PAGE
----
Monday, March 31, 2014

Performance Testing - Analysis - Part 3

One may get chest pain as a symptom, the immediate cause may be a block in blood vessel, but the root cause may be high level of cholesterol. Performance analysis must aim to go to the root cause. Remember - Performance analysis does not depend on just 1 parameter. We need to start questioning every single number that goes out of our limits. In the last part, we had narrowed down to a point - degradation started at around 25th or 30th minute and when 50 odd users were in the system. A slowness is  definitely related to some of the system resources directly or indirectly. Some part of the code may use more cpu or memory or network or disk; and that will clog the entire system.

Let us examine this graph.

You can clearly see, that by 25th minute, one of the server's memory usage has gone beyond 95% of the total capacity. From that point, till the end, it remained the same way. Now we know that shortage of memory in that server, caused slowness from 25th minute onwards. So, any program that was deployed in that server must be looked into. During load testing, all programs are not running. We know what beans/servlets etc are used for the scenario we tested, so we must start looking at those immediately.

Look at this graph.

Process runnable per cpu in Linux, is the queue length. This means those many processes were waiting to grab the cpu in that machine. The longer the queue is, the longer the wait time is. We all know that fact. This graph also indicates from around 25th minute onwards, the queue length has gone beyond threshold.

Both graphs clearly indicate, that consumption gradually increases. It does not get released after usage and hence it just piles up. At some point, system will get exhausted and then we will see issues cropping up.

So, now we know, it is memory consumption that definitely caused issues. Who exactly consumed memory? Good question. Will tell that in the next post.

Tuesday, March 11, 2014

Performance Testing - Analysis - Part 2

Performance bottleneck analysis has a lot of similarities with crime investigation! We need to start with some messy area and then investigate things around that. Once we zero in on a set of pages that have slowed down, the next step is to identify, at what intervals the slowdown has happened. All tools provide the response time vs elapsed time graph. We need to see the slow pages's response time, one by one, to get the time intervals.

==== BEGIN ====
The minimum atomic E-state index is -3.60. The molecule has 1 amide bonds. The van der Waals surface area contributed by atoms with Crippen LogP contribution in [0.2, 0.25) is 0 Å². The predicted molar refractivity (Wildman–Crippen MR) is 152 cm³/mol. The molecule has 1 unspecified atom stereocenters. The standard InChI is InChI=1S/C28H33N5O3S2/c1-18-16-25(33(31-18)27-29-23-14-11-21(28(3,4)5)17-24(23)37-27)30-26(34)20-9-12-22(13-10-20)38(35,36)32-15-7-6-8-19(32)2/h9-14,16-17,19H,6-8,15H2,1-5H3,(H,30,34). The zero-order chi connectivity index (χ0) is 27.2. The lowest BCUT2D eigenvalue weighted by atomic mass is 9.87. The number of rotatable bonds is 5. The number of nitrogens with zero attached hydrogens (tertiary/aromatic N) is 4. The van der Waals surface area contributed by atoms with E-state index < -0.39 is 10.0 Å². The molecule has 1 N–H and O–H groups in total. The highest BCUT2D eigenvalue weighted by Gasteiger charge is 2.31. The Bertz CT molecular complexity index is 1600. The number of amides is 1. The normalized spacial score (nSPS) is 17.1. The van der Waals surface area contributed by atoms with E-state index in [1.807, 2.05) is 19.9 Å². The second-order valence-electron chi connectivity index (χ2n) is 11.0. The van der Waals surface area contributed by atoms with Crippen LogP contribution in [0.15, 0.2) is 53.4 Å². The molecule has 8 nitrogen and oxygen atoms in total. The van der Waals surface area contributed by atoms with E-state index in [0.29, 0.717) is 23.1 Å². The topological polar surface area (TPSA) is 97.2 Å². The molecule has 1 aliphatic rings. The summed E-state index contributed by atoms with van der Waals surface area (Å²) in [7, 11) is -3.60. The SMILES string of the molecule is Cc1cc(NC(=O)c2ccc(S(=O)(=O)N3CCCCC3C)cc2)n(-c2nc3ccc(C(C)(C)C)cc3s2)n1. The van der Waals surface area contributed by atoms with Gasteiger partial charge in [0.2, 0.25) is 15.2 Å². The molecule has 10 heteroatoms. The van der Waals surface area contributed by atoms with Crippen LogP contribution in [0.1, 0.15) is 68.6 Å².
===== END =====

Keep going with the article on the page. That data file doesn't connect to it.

See this picture.

From the above we can note that, till the 50th minute, response was OK; at that time around 85-90 users were running; From that point onward, we see performance degradation. So, we have one clue that from 50th minute, problems are seen in speed. It is not enough to stop with this alone. Usually more than one symptom is required to prove a point. Let us take the hits to the server. See this picture.

Upto 50th minute, there were more hits going on to the server. From that point, hits count came down. So, 2 things point in the same direction. Now it is time for us to analyze what happened around the 50th minute. The dev  team or server maintenance team, must start looking at all server logs - web server log, app server log, db log to see what happened at the 50th minute from the start of the run. Look for errors, exceptions. We must get something - we cannot say what we will get, but I am sure we will get some strange messages coming out of the application or web server at that point of time.

If you see first and 2nd graphs together, you can see one thing. Beyond 50 users, after 30th minute or so, the hits did not increase, in spite of more users getting into the system. The hits started coming down. So, the issue might have started even before the 50th minute.

Interesting, isn't it? We will continue in the next post.